Some years ago, a friend of mine made a new countertop to fill in an alcove (which previously had a little sink in it) along one wall in our living room. He had some extra material, and offered to help, so we accepted (since that sink wasn’t useful to us, being just around the corner from the kitchen). This particular friend is very detailed, and after measuring the space carefully, he delivered the new counter a while later.
When it came time to install this piece of countertop, my father-in-law was helping me remove the old sink and install the new surface. My father-in-law doesn’t know my friend like I do, so he was taking normal precautions.
“Should we remove the trim to get it in?”, he asked. “No, it will fit”, I replied, referring to my friend’s expertise.
“Will it be able to slide in?”, he asked. “Yes, it will fit”, I replied, trusting my friend’s skills.
“Do we need to make any adjustments?”, he asked. Here, I pushed the piece of countertop against the wall, and let it drop into place. The lower edge was beveled to keep the bottom from sticking as it fell into place. The front and back had been sized separately, to account for width deviations between the walls. The result was that the piece fit perfectly into place, such that a knife blade wouldn’t even fit between it and the 3 walls of the alcove.
This story is not meant to disrespect my father-in-law, who has successfully installed dozens more home-improvement projects than me. I just knew my friend and his attention to detail, and was confident that it would be OK.
As much as we might worry, Jesus reminds us that worrying about external things isn’t necessary:
Do not worry then, saying, ‘What will we eat?’ or ‘What will we drink?’ or ‘What will we wear for clothing?’ For the Gentiles eagerly seek all these things; for your heavenly Father knows that you need all these things. But seek first His kingdom and His righteousness, and all these things will be added to you.
MATTHEW 6:31-33 NASB
Still, despite this command, worry creeps into our thoughts. It takes hold of our mind (if we let it), and it fills our days with the tales of “What if?”. Like a computer running at full capacity but not computing anything useful, our energy is sapped by being spent on possible outcomes that we can’t control.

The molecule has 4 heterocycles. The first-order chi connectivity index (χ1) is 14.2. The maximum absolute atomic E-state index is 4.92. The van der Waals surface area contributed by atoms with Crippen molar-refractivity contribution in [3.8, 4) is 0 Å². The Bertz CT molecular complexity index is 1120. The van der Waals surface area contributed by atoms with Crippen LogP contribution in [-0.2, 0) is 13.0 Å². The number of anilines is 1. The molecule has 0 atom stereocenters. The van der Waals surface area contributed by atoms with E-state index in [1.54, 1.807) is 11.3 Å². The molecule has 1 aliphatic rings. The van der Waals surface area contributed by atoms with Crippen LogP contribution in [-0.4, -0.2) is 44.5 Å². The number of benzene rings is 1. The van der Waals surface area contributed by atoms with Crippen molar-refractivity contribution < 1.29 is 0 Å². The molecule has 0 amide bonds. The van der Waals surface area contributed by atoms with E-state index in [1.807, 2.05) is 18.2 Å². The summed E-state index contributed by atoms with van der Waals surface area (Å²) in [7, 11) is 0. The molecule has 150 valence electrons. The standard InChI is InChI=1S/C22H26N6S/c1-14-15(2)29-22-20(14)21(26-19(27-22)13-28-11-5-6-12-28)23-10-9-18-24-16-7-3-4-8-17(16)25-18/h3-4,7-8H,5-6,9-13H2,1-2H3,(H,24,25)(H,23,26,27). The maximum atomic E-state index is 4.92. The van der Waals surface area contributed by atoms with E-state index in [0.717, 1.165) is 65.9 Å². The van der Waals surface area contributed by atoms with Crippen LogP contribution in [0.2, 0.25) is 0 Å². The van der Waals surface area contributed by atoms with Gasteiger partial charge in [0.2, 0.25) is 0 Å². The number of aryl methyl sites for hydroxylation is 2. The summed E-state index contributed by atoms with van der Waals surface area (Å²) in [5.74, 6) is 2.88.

(OK, so maybe you have defeated the power of worry in your life, but I’m still a frequent victim of it. I suspect that I’m not alone in this, or Jesus wouldn’t have had to remind us to resist.)
Somehow, though, we still need to follow Jesus’ instructions. History and personal experience confirms that His path is ultimately superior to any others, no matter our weaknesses. So, the command remains: Do not worry.
Yet, we try to negotiate in our own minds. We might say, “Don’t sweat the small stuff”, but Jesus reminds us to not worry about food & drink, and clothing. Those are pretty high up on the “help keep us alive” scale. We might rationalize our worry as, “Jesus said not to worry about specific things, but I choose to worry about others”, but I think that we’d be missing the point that closes the passage above. We might think, “I’m just considering all of the possible outcomes, and thinking ahead”, but when we let concern about low-probability events consume us (without taking any action), I think that we know when we’re actually worrying.
However, just trying really, really hard not to worry may lead to more worry than we started with. Instead, let us consider the reasons why we shouldn’t worry, and focus our attention on the solutions, instead. So, why shouldn’t we worry?
- For one thing, Jesus told us not to. When we are focused on following Jesus’ commands, we stay busy – not just living according to His example, but listening to the direction of the Holy Spirit.
- For another thing, as Jesus said, it doesn’t do any good. Taking control of our worrying thoughts (and understanding that they don’t help achieve useful goals) gives us a chance to “re-set” our minds, and turn to something that might make a difference. Jesus pointed out the importance of wisdom and thoughtful consideration of things, and sometimes we can take action to prevent negative outcomes. Still, there are times when the best thing we can do is to accept that we can’t change a particular event in the future, and decide that we must just wait for it patiently.
- Most significantly, though, God is managing everything. While He allows human beings to make choices, and often reap the consequences of those choices, God’s power created the universe, and He can handle our future.
Like the verse above says, we can still concentrate on something. Instead of worry, though, we can invest our mental energy into the Kingdom of God. If worry is dwelling on what could go wrong, let us instead seek out the good things that result from following God’s direction. At some point, the future will arrive, and we’ll find out that God is taking care of anything we might have worried about.
Like the cabinet surface described at the start of this article, God has already figured things out. Negative events can still come to pass, but many of them are not under our control (as much as we might like to think that they are), and none of them is a surprise to God.
Scripture quotations taken from the NASB. Copyright by The Lockman Foundation.